Maps are representations of reality and include information to enhance your understanding of the world around you. Maps can incorporate the third dimension through contours, hillshading, and profile view elements, but ultimately, maps are limited in how much vertical information they can convey.
In cases where the vertical axis is important, ArcGIS Pro includes the ability to tilt up your 2D map and view spatial relationships in a 3D scene. This makes the data more understandable and helps reveal new insights in the process.
Working in 3D can incorporate real-world elements with your content, highlighting influences such as the undulations of the terrain and the 3D extent of features such as trees, buildings, and subsurface geology. Additionally, the display of quantitative GIS content, such as population, temperature, or relative occurrences of an event, can often be communicated more effectively in a 3D view.
View modes for scenes
ArcGIS Pro includes the following two viewing modes for scenes:
- Global mode—Used for large extent, real-world content where the curvature of the earth is an important element
- Local mode—Used for smaller extent content in a projected coordinate system, or in cases where the curvature of the earth isn't needed
When you import an ArcGlobe or ArcScene document into ArcGIS Pro, the .3dd file opens by default in global mode, and the .sxd file opens in local mode. Any new blank scene view in ArcGIS Pro defaults to global mode. You can, however, customize the default settings for new maps and scenes.
Make a 3D scene
One of the main advantages of ArcGIS Pro is its integrated 2D-3D environment, which allows you to work with your data, maps, and scenes alongside one another. You can quickly switch between maps and scenes as well as link them together for a synchronized viewing experience.
2D draped content is shown in the 2D Layers category in the Contents pane, and all 3D layers are in the 3D Layers category. KML layers have their own category in scenes, KML Layers, because a KML layer can contain both 2D and 3D nodes in the same file.
Convert a map to a scene
When creating a 3D scene, you may often start from a 2D map you've already authored. To convert an existing imported map, use the Catalog pane, expand the Maps node, right-click the map, and click Convert to Scene . If you have the map currently open as a view, on the View tab, in the View group, click Convert.
When you convert a map to a scene, the existing map remains unchanged, and a new scene item is created in your project. All of the layers within the new scene were copied from the map and can now be viewed as updated within the 3D view. For tips on what to expect when you convert from 2D to 3D, see Common questions about maps in ArcGIS Pro.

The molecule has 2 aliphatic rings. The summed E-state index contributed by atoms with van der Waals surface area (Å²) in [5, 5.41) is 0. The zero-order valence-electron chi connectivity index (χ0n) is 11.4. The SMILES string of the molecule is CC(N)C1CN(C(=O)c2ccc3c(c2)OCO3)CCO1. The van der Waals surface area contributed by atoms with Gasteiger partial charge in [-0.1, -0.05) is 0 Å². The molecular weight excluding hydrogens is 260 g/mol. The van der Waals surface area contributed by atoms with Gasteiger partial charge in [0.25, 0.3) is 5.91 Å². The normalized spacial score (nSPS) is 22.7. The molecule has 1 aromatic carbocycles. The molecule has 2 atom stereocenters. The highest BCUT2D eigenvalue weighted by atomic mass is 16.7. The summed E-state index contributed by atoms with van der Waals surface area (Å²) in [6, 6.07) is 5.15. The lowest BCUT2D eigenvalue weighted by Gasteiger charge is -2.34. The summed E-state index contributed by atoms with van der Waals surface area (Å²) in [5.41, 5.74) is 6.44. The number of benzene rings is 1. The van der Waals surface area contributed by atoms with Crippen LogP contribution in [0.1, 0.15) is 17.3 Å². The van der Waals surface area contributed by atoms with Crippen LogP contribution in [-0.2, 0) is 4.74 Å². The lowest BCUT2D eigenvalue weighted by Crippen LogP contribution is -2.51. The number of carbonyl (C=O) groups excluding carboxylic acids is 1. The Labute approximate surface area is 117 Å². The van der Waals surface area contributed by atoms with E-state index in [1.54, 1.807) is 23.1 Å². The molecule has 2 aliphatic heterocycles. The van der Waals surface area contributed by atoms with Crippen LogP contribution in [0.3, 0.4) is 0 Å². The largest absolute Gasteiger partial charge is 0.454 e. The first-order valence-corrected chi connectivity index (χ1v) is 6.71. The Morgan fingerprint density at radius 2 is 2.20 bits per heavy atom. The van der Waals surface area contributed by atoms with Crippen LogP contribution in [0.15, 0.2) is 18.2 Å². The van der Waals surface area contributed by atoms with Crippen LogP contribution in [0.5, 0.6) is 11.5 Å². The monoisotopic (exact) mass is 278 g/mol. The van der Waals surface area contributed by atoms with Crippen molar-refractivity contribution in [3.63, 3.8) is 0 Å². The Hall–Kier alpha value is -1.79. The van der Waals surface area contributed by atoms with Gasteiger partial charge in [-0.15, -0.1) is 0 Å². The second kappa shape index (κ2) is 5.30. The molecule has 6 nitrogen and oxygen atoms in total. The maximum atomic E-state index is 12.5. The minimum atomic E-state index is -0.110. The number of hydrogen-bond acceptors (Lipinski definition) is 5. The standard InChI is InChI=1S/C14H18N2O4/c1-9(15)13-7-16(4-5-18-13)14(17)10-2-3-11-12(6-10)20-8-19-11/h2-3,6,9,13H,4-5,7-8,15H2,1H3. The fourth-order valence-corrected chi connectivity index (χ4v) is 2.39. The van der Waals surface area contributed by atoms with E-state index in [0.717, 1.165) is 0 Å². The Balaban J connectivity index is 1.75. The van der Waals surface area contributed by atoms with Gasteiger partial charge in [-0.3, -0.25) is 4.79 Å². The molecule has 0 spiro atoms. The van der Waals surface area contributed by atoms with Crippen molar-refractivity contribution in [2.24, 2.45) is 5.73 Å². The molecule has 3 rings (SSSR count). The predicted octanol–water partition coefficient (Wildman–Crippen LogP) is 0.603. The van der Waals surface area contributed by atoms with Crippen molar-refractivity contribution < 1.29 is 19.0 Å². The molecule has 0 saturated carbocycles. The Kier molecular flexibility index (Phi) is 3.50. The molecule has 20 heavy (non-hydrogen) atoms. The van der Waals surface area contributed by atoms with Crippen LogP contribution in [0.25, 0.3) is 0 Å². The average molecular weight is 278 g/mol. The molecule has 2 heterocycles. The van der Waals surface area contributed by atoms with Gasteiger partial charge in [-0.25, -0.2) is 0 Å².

Add 3D symbology to 2D layers
By default, some layers initially display as 2D layers within the scene. These layers drape on to the ground surface of the scene, such as aerial imagery, and will not have any 3D symbology. The Contents pane lists these layers in the 2D Layers category.
To apply 3D symbology to a layer, such as building footprints or showing lines as tubes, drag the layer into the 3D Layers group in the Contents pane.
For more information, see Extrude features to 3D symbology.
When first displaying any layer in 3D, it's important to set the elevation properties so the features appear at the correct height within the view. The primary options are: on the ground, relative to a surface, or at an absolute height. Elevation settings are available on the Elevation tab on the Layer Properties dialog box.
Link maps and scenes together
You can view 2D and 3D representations of your data at the same time by docking a map view and a scene view side-by-side. For tighter integration, link the navigation of the views together by enabling the Link Views option on the View tab.
Note that a map and a scene are actually separate items in the project, even if they reference the same source data. This means that changing the layer visibility in a map or a scene will not impact the layer visibility in another view. Feature edits, on the other hand, update all views of that data.
A unique element to authoring scenes is that you can also define illumination properties. This includes properties such as the time of day, whether or not the sun casts a shadow, and how much ambient light is used. In global mode, you can also simulate atmospheric diffusion.
You can access these illumination properties for maps and scenes by right-clicking the scene in the Contents pane, clicking Properties, and clicking the Illumination tab.
Scenes also support the definition of one or more surfaces upon which to place other content. Every scene has a default elevation surface called Ground, and you can define as many other surfaces as you need—for example, Geology 1, Geology 2, Ozone, and so on. Each surface can have multiple data sources that describe it, including rasters, TINs, and elevation services. You can even create thematic surfaces from analytical results, such as crime severity or sea surface temperature, and drape other layers on them.
You can configure elevation surfaces for a scene, such as create, update, and remove, as well as control above and below ground navigation by opening the Map Properties dialog box for the scene. Right-click the scene node in the Contents pane, click Properties, and click the Elevation Surface tab.